BETA TESTING in progress
Wand markers were originally used on the CGM because systems at the time it was developed used as few as three cameras. Putting the markers on wands ensured that they could still be seen even if segment rotation would have masked a skin mounted marker from one of the cameras. With modern systems comprising multiple high resolution cameras this is no longer a limitation and skin mounted markers can generally detected as easily as those on wands. Wands can lead to wobble on the markers if they are not securely taped in place and doing this carefully adds time to an already time consuming process.
The original CGM proposed using a wand marker for the sacrum but it is now virtually universal practice to place a skin mounted marker directly over each PSIS landmark. Thigh and shank wands, however, serve two futher purposes:
- by moving the marker laterally they make the model outptus much less sensitive to artefacts from misplacement or soft tissue artefact of both the thigh/shank and lateral knee and ankle markers. This is particular issue if the markers are placed quite distally (see Figure below).
- The wands help visualise exactly where a marker is being placed and, if wands with ball joint bases are used, allow subtle adjustments of where the centre of the marker lies with respect to the coronal plane of the femur. This is particularly important if the position of these markers is used to directly determine the coronal plane alignemnt of the femure and shank (i.e. if a knee alignment device of some form of functional calibration is not used).
Whilst it would be extremely useful, therefore, to use skin mounted markers only, it does not make sense to simply replace each wand with a single skin mounted marker in approximately the same position. Peters et al. (2009) have suggested markers palced on the medial and lateral malleoli and on the anterior crest of the tibia that appear to show very little soft tissue artefact and are suitable placements for tibial markers. Cockroft et al. (2016) suggest that use of a more proximal thigh marker makes model outputs less prone to soft tissue artefact and reasoning similar to that presented in the paper suggests that a marker placed in on the mid-line of the anterior aspect of the thigh is likely to be a good placement as well.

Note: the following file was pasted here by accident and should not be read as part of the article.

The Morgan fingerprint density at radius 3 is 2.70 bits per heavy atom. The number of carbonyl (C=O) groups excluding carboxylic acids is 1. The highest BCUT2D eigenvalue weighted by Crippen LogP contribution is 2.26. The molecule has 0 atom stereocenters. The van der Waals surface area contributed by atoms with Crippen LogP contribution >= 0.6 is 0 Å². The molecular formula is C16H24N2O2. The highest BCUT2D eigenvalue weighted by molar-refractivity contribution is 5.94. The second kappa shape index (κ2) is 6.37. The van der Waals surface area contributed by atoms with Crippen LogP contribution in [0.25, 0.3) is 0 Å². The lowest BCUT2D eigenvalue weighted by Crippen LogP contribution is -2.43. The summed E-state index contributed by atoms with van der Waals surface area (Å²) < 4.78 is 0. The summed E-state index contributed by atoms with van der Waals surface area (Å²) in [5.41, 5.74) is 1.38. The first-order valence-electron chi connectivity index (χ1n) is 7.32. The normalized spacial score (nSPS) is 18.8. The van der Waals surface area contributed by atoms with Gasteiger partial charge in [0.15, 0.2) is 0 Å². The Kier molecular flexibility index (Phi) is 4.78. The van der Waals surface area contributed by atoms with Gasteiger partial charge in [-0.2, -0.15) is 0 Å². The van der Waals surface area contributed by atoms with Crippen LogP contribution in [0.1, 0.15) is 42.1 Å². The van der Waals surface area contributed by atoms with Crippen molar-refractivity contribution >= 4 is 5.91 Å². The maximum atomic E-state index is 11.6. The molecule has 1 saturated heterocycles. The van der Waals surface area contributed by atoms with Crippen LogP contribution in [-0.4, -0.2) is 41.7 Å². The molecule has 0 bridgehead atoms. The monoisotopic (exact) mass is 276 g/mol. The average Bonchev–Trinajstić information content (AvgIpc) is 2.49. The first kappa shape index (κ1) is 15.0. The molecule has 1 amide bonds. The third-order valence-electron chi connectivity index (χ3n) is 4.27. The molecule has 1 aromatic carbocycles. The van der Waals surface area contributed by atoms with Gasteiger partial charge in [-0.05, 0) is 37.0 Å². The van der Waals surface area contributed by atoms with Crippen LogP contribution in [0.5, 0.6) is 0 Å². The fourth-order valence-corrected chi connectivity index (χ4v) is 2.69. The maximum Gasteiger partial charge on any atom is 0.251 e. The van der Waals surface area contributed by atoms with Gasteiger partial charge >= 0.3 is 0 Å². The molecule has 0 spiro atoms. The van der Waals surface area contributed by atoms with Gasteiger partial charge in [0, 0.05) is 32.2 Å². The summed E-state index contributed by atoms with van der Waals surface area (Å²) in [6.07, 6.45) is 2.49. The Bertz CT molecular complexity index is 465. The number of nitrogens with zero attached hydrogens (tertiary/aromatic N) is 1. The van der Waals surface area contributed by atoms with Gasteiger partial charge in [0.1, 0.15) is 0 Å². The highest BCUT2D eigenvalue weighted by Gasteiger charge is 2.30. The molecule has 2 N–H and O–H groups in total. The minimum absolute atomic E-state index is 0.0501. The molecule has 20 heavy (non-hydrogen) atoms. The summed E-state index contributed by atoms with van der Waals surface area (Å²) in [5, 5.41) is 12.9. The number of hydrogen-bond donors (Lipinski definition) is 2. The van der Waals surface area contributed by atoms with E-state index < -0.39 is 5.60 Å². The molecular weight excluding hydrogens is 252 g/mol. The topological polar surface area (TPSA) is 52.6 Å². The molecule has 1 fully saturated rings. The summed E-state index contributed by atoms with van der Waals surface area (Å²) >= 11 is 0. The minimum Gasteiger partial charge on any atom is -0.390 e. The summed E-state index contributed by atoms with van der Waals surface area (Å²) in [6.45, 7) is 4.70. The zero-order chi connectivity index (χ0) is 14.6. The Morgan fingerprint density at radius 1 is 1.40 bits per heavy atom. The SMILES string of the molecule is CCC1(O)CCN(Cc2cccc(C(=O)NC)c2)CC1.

CGM 2.3 will remove the wand markers and replace these with a small number of tracking markers placed over the thigh and shank segments. These will be:
- Proximal anterior thigh, about 1/3 of the distance from hip to knee on anterior aspect of thigh.
- Distal anterior thigh, (about 2/3 of the distance from hip to knee on anterior aspect of thigh)
- Lateral thigh, about mid-way form hip to knee on lateralor aspect of thigh
- Proximal anterior crest of tibia, just below the tibial tuberosity (where there may be some soft-tissue artefact).
- Middle anterior crest of tibia, about mid way from knee to ankle on anterior crest.
- Lateral epicondyle, as placed for conventional model.
- Medial malleolus, as placed if used to indicate ankle joint axis during static calibration.
A number if tests will be run to evaluate how results of this model differ both from CGM 2.1 and CGM 2.2. It is anticipated that becasue CGM 2.3 is less dependent on the knee marker that outputs will be more comparable with CGM 2.2 than 2.3.
Figure below illustred the CGM2.3 marker set,for one limb only for clarity, adapted from :
An optional marker is used for improving the tracking-labelling process. They do not take part in any biomechanical calculation
There is no equivalent marker of RBAK on the left side. This optional marker help the autolabelling at detecting the left from the right side.
Check out our palpation guidelines for get assistance on marker placement
Calibrations with either native processing (ie the lateral marker defines the coronal plane ! ) or KAD can be also enable
|Leg length||Full leg length, measured between the ASIS marker and the medial malleolus, via the knee joint. Measure with patient standing, if possible. If the patient is standing in the crouch position, this measurement is NOT the shortest distance between the ASIS and medial malleoli, but rather the measure of the skeletal leg length.|
|Knee Width||The medio-lateral width of the knee across the line of the knee axis.. Measure with patient standing, if possible.|
|Ankle Width||The medio-lateral distance across the malleoli. Measure with patient standing, if possible.|
|Sole Thickness||The difference in the thickness of the sole at the toe and the heel. A positive|
|sole delta indicates that the patient’s heel is raised compared with the toe|
|Elbow Width||Width of elbow along flexion axis (roughly between the medial and lateral epicondyles of the humerus)|
|Wrist Width||Anterior/Posterior thickness of wrist at position where wrist marker bar is|
|Shoulder Offset||Vertical offset from the base of the acromion marker to shoulder joint|
|Hand Thickness||Anterior/Posterior thickness between the dorsum and palmar surfaces of the hand.|
|Inter-ASIS distance||No Need if the HJC regressive equtions are not the native Davis equations|
|ASIS-Trochanter Distance||No Need if the HJC regressive equtions are not the native Davis equations|
|Tibial Torsion||The angle between the knee flexion and the ankle dorsi-plantar axes. The ankle is usually externally rotated with respect to the knee flexion axis. If you are using a KAD or Medial knee Marker, and the medial malleoli markers are attached to the patient, the tibial torsion is automatically calculated|